Others cannot understand what I say because it isn't loud enough for them to hear. I would know how to make the proper noises if I could hear myself. I understand that some Deaf people learned to speak even though they never heard. My brain injury caused irregular functioning in my mouth, lips and tongue, which is slowly healing. But often, six years later, I think, haven't I given it enough time?! "Time" is a very frustrating word.
Most people do not tell me how I could improve my speech because they afraid to hurt me. Some people sound out the correct way to say the words, which would work if I could hear them. Some sounds are not visually accessible, so I cannot see how to copy them. But I've improved. I started by just mouthing words without any sound coming out but recently, my doctor said that she could understand 70% of what I said! (I'm dancing a little jig—only in my head, of course!)
My many college friends stayed loyal to me. I had told them I would hate for them to say something that I couldn't completely understand, and I asked them to write down their thoughts for me. I understood that they were going about their lives and had other struggles, but I wanted them to share with me as they once had, and I wanted to share things with them that I couldn't share with my family (girl talk). Without being able to converse, I am unable to make new friends, and the isolation that I suddenly found myself in is extremely frustrating and lonely.
Even though I can't hear much, I can "hear" my friends' voices if I dream about them or imagine them, because I had learned their voices. I anxiously strained to hear their actual voices, and once in a while, I could hear just a smidgeon, which was glorious! I have a DynaWrite by DynaVox, which is a machine on which people can type what they want to say and pass the machine back and forth. Conversations can also be saved. I don't go anywhere without my DynaVox, since few people understand sign language and I am not fluent in it either (blush).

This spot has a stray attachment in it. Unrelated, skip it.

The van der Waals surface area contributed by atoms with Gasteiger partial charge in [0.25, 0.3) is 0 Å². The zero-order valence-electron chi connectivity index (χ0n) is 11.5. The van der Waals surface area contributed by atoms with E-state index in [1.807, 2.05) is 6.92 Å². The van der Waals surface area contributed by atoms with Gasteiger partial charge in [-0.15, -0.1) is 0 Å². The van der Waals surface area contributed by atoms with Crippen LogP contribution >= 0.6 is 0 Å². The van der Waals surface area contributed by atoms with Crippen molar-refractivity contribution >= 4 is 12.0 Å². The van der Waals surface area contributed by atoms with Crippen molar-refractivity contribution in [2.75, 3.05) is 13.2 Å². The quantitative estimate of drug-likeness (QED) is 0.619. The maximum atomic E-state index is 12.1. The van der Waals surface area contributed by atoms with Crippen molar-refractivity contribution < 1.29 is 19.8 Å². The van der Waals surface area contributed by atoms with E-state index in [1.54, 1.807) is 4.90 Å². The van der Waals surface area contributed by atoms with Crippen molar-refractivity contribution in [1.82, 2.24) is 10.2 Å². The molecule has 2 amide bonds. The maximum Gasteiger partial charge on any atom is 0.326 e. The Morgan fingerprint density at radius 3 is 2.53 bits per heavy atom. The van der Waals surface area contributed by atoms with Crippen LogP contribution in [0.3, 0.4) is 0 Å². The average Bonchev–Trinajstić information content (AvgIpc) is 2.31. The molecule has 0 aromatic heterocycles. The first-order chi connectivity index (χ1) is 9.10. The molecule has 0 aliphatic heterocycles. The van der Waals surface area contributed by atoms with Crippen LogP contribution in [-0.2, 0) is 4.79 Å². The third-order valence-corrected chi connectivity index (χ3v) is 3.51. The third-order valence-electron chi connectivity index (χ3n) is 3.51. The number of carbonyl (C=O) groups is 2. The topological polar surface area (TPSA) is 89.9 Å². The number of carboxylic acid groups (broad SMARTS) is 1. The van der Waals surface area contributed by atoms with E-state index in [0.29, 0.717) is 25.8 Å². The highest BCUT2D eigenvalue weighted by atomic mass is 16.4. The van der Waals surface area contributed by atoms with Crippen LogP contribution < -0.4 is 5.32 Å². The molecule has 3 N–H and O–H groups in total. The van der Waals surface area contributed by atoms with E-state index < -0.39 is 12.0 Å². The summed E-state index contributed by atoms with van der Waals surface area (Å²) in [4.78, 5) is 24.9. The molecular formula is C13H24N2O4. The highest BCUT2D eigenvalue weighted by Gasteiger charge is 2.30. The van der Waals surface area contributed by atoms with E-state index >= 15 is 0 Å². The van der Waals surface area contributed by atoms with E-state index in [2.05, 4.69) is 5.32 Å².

There were occasions when I was awakened from sleep by "hearing" something I could not describe. It was super loud (to me)! I later recognized the sound and could not believe that I could hear these tiny noises, so my hearing must be improving! For example, when I was getting out of the shower, I "heard" a loud pounding on the wall and thought that my dad was hammering on the house outside. I moved my faucet sprayer over for some reason and was amazed that Dad wasn't hammering anymore. When I moved the sprayer back to where the drips hit my seat, I heard the sound again. It was then that I realized it was just the "drip, drip, drip" from the sprayer.